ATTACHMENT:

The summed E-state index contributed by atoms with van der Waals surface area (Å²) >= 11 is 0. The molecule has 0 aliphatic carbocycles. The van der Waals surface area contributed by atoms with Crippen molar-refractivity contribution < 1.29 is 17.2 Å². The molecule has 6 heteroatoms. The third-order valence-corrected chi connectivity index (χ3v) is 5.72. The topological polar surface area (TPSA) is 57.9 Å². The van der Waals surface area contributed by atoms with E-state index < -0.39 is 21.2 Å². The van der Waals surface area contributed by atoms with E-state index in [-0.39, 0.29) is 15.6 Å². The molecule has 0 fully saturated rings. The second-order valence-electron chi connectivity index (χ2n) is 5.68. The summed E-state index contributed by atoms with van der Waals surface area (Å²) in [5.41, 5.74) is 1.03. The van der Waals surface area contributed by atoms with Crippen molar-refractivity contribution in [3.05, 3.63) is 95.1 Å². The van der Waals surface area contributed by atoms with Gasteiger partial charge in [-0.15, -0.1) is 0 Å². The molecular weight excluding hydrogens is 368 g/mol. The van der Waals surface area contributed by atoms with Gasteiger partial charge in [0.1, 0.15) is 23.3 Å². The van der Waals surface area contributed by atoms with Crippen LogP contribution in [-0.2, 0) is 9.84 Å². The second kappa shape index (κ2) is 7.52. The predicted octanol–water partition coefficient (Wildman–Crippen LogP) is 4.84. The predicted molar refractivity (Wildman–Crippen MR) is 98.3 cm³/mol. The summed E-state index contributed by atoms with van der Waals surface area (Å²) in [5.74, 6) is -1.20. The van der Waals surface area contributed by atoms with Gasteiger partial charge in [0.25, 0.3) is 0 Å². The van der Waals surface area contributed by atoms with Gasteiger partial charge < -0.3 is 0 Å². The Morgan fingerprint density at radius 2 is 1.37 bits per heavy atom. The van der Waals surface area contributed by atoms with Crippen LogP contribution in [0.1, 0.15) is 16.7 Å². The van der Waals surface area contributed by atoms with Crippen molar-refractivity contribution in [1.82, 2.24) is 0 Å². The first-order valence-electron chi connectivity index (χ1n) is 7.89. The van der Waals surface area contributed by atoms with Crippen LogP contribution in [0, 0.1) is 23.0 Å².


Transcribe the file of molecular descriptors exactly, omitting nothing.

The summed E-state index contributed by atoms with van der Waals surface area (Å²) >= 11 is 0. The molecule has 0 aliphatic carbocycles. The van der Waals surface area contributed by atoms with Crippen molar-refractivity contribution < 1.29 is 17.2 Å². The molecule has 6 heteroatoms. The third-order valence-corrected chi connectivity index (χ3v) is 5.72. The topological polar surface area (TPSA) is 57.9 Å². The van der Waals surface area contributed by atoms with E-state index < -0.39 is 21.2 Å². The van der Waals surface area contributed by atoms with E-state index in [-0.39, 0.29) is 15.6 Å². The molecule has 0 fully saturated rings. The second-order valence-electron chi connectivity index (χ2n) is 5.68. The summed E-state index contributed by atoms with van der Waals surface area (Å²) in [5.41, 5.74) is 1.03. The van der Waals surface area contributed by atoms with Crippen molar-refractivity contribution in [3.05, 3.63) is 95.1 Å². The van der Waals surface area contributed by atoms with Gasteiger partial charge in [-0.15, -0.1) is 0 Å². The molecular weight excluding hydrogens is 368 g/mol. The van der Waals surface area contributed by atoms with Gasteiger partial charge in [0.1, 0.15) is 23.3 Å². The van der Waals surface area contributed by atoms with Crippen LogP contribution in [-0.2, 0) is 9.84 Å². The second kappa shape index (κ2) is 7.52. The predicted octanol–water partition coefficient (Wildman–Crippen LogP) is 4.84. The predicted molar refractivity (Wildman–Crippen MR) is 98.3 cm³/mol. The summed E-state index contributed by atoms with van der Waals surface area (Å²) in [5.74, 6) is -1.20. The van der Waals surface area contributed by atoms with Gasteiger partial charge in [0.25, 0.3) is 0 Å². The van der Waals surface area contributed by atoms with Gasteiger partial charge < -0.3 is 0 Å². The Morgan fingerprint density at radius 2 is 1.37 bits per heavy atom. The van der Waals surface area contributed by atoms with Crippen LogP contribution in [0.1, 0.15) is 16.7 Å². The van der Waals surface area contributed by atoms with Crippen molar-refractivity contribution in [1.82, 2.24) is 0 Å². The first-order valence-electron chi connectivity index (χ1n) is 7.89. The van der Waals surface area contributed by atoms with Crippen LogP contribution in [0, 0.1) is 23.0 Å².